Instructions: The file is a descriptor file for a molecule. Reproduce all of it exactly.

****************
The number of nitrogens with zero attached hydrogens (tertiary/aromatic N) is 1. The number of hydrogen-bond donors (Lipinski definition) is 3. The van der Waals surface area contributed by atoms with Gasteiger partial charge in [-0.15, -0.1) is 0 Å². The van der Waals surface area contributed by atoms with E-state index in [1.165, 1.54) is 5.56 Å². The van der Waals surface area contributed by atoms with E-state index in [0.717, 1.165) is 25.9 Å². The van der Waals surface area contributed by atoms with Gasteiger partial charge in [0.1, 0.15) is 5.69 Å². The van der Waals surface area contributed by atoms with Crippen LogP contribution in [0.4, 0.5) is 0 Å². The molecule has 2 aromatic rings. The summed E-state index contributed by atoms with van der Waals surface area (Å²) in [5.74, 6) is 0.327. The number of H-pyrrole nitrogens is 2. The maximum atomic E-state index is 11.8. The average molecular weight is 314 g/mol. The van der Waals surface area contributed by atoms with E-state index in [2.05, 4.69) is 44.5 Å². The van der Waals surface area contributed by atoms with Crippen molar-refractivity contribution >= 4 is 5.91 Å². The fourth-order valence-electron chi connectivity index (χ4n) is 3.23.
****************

The number of nitrogens with zero attached hydrogens (tertiary/aromatic N) is 1. The number of hydrogen-bond donors (Lipinski definition) is 3. The van der Waals surface area contributed by atoms with Gasteiger partial charge in [-0.15, -0.1) is 0 Å². The van der Waals surface area contributed by atoms with E-state index in [1.165, 1.54) is 5.56 Å². The van der Waals surface area contributed by atoms with E-state index in [0.717, 1.165) is 25.9 Å². The van der Waals surface area contributed by atoms with Gasteiger partial charge in [0.1, 0.15) is 5.69 Å². The van der Waals surface area contributed by atoms with Crippen LogP contribution in [0.4, 0.5) is 0 Å². The molecule has 2 aromatic rings. The summed E-state index contributed by atoms with van der Waals surface area (Å²) in [5.74, 6) is 0.327. The number of H-pyrrole nitrogens is 2. The maximum atomic E-state index is 11.8. The average molecular weight is 314 g/mol. The van der Waals surface area contributed by atoms with E-state index in [2.05, 4.69) is 44.5 Å². The van der Waals surface area contributed by atoms with Crippen molar-refractivity contribution >= 4 is 5.91 Å². The fourth-order valence-electron chi connectivity index (χ4n) is 3.23.